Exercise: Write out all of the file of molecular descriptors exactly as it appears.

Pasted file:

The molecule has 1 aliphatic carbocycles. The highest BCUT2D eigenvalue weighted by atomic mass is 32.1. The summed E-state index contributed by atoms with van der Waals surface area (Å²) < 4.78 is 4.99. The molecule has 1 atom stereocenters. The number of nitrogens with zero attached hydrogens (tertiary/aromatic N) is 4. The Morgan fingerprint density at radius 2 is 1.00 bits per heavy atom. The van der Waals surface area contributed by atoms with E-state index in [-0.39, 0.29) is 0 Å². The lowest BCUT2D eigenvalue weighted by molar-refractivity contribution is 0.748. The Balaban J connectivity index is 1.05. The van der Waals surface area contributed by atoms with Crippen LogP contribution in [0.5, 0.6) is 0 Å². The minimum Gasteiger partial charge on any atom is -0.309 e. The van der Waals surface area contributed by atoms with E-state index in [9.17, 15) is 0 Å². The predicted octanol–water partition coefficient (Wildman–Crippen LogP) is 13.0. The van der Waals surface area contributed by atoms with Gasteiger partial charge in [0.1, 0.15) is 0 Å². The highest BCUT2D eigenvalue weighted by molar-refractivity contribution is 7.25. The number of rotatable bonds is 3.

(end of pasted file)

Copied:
The molecule has 1 aliphatic carbocycles. The highest BCUT2D eigenvalue weighted by atomic mass is 32.1. The summed E-state index contributed by atoms with van der Waals surface area (Å²) < 4.78 is 4.99. The molecule has 1 atom stereocenters. The number of nitrogens with zero attached hydrogens (tertiary/aromatic N) is 4. The Morgan fingerprint density at radius 2 is 1.00 bits per heavy atom. The van der Waals surface area contributed by atoms with E-state index in [-0.39, 0.29) is 0 Å². The lowest BCUT2D eigenvalue weighted by molar-refractivity contribution is 0.748. The Balaban J connectivity index is 1.05. The van der Waals surface area contributed by atoms with Crippen LogP contribution in [0.5, 0.6) is 0 Å². The minimum Gasteiger partial charge on any atom is -0.309 e. The van der Waals surface area contributed by atoms with E-state index in [9.17, 15) is 0 Å². The predicted octanol–water partition coefficient (Wildman–Crippen LogP) is 13.0. The van der Waals surface area contributed by atoms with Gasteiger partial charge in [0.1, 0.15) is 0 Å². The highest BCUT2D eigenvalue weighted by molar-refractivity contribution is 7.25. The number of rotatable bonds is 3.